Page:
seeds of Cola nitida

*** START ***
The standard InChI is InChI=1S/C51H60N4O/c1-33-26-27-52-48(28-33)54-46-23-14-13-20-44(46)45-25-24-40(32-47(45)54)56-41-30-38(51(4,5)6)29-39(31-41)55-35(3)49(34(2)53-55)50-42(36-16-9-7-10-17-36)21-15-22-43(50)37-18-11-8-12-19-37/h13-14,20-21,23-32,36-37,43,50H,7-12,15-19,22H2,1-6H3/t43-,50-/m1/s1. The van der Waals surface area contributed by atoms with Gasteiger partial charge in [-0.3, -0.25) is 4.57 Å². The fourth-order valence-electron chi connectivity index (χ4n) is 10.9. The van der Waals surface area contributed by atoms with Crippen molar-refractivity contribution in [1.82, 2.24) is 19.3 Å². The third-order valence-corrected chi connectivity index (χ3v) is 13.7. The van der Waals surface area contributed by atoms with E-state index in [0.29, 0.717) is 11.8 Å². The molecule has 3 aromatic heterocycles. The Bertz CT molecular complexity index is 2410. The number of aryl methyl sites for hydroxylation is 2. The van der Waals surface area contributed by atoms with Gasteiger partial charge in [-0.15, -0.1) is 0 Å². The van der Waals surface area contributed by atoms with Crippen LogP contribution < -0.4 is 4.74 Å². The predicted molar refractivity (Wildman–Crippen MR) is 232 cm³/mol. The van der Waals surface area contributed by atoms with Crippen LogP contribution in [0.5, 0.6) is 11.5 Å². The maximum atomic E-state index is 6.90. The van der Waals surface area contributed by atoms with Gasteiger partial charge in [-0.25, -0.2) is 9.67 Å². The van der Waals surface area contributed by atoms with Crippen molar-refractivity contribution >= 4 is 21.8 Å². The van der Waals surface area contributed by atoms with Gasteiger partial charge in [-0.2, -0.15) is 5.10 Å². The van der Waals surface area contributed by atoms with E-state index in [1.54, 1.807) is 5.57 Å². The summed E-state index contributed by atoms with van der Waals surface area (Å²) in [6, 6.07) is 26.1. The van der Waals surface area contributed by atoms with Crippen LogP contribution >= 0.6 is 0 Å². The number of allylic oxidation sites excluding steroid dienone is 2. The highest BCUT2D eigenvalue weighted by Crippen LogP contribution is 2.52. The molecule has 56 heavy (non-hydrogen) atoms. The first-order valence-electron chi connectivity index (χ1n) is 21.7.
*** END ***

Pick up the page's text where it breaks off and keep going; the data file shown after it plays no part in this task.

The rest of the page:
Cola nitida, also called Bichia nitida (Vent.) Farw, Cola vera K.Schum or Stercula nitida Vent, is a plant species of the family Malvaceae. Originally from West Africa, Cola nitida is identified through several names including bitter cola, kola nut, kola or cola. Most of the cultivation of the plant is concentrated in Ghana, Liberia, Nigeria, Sierra Leone and the Ivory Coast. Cola nitida can reach a height of 20 metres when fully mature. Butress roots are a common phenomenon in many trees which have a trunk diameter of about 1.5 metres. In addition to having fissures, the bark is also fibrous and has a brownish grey or grey colour. The tree has both male and female flowers that are shaped like a cup and have no corolla. The width of the male flowers is 2cm while that of the female flowers is 3 cm. The leaves are tough, oblong-shaped and alternate. The pollination of the flowers results in the sprouting of fruit whose dimensions in length and width are 13 cm by 7 cm respectively. The fleshy fruit eventually snaps open when the ripening process is complete and release seeds. The seeds could be of one of three different colours, i.e. brown, mottled white or reddish grey. Cola nitida finds its biggest use in the production of soft drinks. The nut has also served for many years as a stimulant when chewed. The stimulating effect is due to the presence of caffeine in the nuts. The nuts can also assist in water purification. Other parts of the tree also have their uses. The pods of the tree can be used as a substitute for the mash given to chicken. The tree also provides high-quality timber that can be used in construction and the making of furniture. The tree starts producing seed after 12 to 15 years.
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